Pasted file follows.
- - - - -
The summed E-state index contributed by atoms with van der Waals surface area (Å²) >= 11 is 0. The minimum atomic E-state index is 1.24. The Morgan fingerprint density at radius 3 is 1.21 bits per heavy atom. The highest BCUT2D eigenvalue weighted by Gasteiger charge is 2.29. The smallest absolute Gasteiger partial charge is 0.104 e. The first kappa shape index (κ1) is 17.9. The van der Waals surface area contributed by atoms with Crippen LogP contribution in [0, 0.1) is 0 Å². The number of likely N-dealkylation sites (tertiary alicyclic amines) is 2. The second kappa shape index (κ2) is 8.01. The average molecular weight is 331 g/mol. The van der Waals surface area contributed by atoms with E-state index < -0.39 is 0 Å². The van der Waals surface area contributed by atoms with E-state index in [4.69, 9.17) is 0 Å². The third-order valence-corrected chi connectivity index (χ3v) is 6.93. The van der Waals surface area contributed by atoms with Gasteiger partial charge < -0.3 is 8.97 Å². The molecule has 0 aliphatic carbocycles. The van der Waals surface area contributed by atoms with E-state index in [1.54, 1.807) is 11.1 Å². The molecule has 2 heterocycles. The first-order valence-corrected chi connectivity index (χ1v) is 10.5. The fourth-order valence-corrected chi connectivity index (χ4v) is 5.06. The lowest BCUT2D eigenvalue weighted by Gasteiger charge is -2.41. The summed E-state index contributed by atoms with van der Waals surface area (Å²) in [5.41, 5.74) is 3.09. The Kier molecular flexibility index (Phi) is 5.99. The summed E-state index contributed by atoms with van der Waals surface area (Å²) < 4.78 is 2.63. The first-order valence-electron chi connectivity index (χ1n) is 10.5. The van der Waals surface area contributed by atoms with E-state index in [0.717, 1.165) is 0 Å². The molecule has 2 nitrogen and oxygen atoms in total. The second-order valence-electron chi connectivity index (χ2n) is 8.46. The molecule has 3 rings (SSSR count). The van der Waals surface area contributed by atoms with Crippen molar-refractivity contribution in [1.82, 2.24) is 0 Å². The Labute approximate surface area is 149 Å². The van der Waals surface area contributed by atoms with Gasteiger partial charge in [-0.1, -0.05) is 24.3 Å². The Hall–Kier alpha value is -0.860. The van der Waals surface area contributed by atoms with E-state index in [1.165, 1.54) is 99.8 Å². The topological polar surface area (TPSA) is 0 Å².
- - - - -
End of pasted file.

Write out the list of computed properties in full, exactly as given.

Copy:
The summed E-state index contributed by atoms with van der Waals surface area (Å²) >= 11 is 0. The minimum atomic E-state index is 1.24. The Morgan fingerprint density at radius 3 is 1.21 bits per heavy atom. The highest BCUT2D eigenvalue weighted by Gasteiger charge is 2.29. The smallest absolute Gasteiger partial charge is 0.104 e. The first kappa shape index (κ1) is 17.9. The van der Waals surface area contributed by atoms with Crippen LogP contribution in [0, 0.1) is 0 Å². The number of likely N-dealkylation sites (tertiary alicyclic amines) is 2. The second kappa shape index (κ2) is 8.01. The average molecular weight is 331 g/mol. The van der Waals surface area contributed by atoms with E-state index < -0.39 is 0 Å². The van der Waals surface area contributed by atoms with E-state index in [4.69, 9.17) is 0 Å². The third-order valence-corrected chi connectivity index (χ3v) is 6.93. The van der Waals surface area contributed by atoms with Gasteiger partial charge < -0.3 is 8.97 Å². The molecule has 0 aliphatic carbocycles. The van der Waals surface area contributed by atoms with E-state index in [1.54, 1.807) is 11.1 Å². The molecule has 2 heterocycles. The first-order valence-corrected chi connectivity index (χ1v) is 10.5. The fourth-order valence-corrected chi connectivity index (χ4v) is 5.06. The lowest BCUT2D eigenvalue weighted by Gasteiger charge is -2.41. The summed E-state index contributed by atoms with van der Waals surface area (Å²) in [5.41, 5.74) is 3.09. The Kier molecular flexibility index (Phi) is 5.99. The summed E-state index contributed by atoms with van der Waals surface area (Å²) < 4.78 is 2.63. The first-order valence-electron chi connectivity index (χ1n) is 10.5. The van der Waals surface area contributed by atoms with E-state index in [0.717, 1.165) is 0 Å². The molecule has 2 nitrogen and oxygen atoms in total. The second-order valence-electron chi connectivity index (χ2n) is 8.46. The molecule has 3 rings (SSSR count). The van der Waals surface area contributed by atoms with Crippen molar-refractivity contribution in [1.82, 2.24) is 0 Å². The Labute approximate surface area is 149 Å². The van der Waals surface area contributed by atoms with Gasteiger partial charge in [-0.1, -0.05) is 24.3 Å². The Hall–Kier alpha value is -0.860. The van der Waals surface area contributed by atoms with E-state index in [1.165, 1.54) is 99.8 Å². The topological polar surface area (TPSA) is 0 Å².